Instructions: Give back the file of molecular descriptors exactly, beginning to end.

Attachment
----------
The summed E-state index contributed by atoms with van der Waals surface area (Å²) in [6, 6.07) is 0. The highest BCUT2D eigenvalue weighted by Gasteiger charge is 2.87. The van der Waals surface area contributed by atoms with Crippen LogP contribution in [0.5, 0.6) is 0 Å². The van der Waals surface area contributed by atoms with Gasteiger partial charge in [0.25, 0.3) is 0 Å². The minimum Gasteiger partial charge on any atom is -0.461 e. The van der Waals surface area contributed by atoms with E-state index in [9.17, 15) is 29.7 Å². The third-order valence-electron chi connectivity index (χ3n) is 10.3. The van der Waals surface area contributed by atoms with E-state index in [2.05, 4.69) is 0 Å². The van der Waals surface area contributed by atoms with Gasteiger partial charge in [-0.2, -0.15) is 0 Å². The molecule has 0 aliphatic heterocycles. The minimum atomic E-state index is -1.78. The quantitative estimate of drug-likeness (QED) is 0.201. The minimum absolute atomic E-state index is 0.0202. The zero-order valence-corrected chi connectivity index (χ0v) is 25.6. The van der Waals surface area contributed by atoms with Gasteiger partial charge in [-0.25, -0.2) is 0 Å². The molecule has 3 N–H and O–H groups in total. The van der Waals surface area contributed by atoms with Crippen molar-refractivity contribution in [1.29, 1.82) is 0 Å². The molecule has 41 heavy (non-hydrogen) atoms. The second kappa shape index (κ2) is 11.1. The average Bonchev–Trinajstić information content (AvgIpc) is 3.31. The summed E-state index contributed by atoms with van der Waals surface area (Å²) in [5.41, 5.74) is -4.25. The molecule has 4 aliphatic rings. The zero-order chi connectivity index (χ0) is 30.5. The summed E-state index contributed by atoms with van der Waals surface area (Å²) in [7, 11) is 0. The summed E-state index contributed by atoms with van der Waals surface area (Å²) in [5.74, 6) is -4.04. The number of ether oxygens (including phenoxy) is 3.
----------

The summed E-state index contributed by atoms with van der Waals surface area (Å²) in [6, 6.07) is 0. The highest BCUT2D eigenvalue weighted by Gasteiger charge is 2.87. The van der Waals surface area contributed by atoms with Crippen LogP contribution in [0.5, 0.6) is 0 Å². The van der Waals surface area contributed by atoms with Gasteiger partial charge in [0.25, 0.3) is 0 Å². The minimum Gasteiger partial charge on any atom is -0.461 e. The van der Waals surface area contributed by atoms with E-state index in [9.17, 15) is 29.7 Å². The third-order valence-electron chi connectivity index (χ3n) is 10.3. The van der Waals surface area contributed by atoms with E-state index in [2.05, 4.69) is 0 Å². The van der Waals surface area contributed by atoms with Gasteiger partial charge in [-0.2, -0.15) is 0 Å². The molecule has 0 aliphatic heterocycles. The minimum atomic E-state index is -1.78. The quantitative estimate of drug-likeness (QED) is 0.201. The minimum absolute atomic E-state index is 0.0202. The zero-order valence-corrected chi connectivity index (χ0v) is 25.6. The van der Waals surface area contributed by atoms with Gasteiger partial charge in [-0.25, -0.2) is 0 Å². The molecule has 3 N–H and O–H groups in total. The van der Waals surface area contributed by atoms with Crippen molar-refractivity contribution in [1.29, 1.82) is 0 Å². The molecule has 41 heavy (non-hydrogen) atoms. The second kappa shape index (κ2) is 11.1. The average Bonchev–Trinajstić information content (AvgIpc) is 3.31. The summed E-state index contributed by atoms with van der Waals surface area (Å²) in [5.41, 5.74) is -4.25. The molecule has 4 aliphatic rings. The zero-order chi connectivity index (χ0) is 30.5. The summed E-state index contributed by atoms with van der Waals surface area (Å²) in [7, 11) is 0. The summed E-state index contributed by atoms with van der Waals surface area (Å²) in [5.74, 6) is -4.04. The number of ether oxygens (including phenoxy) is 3.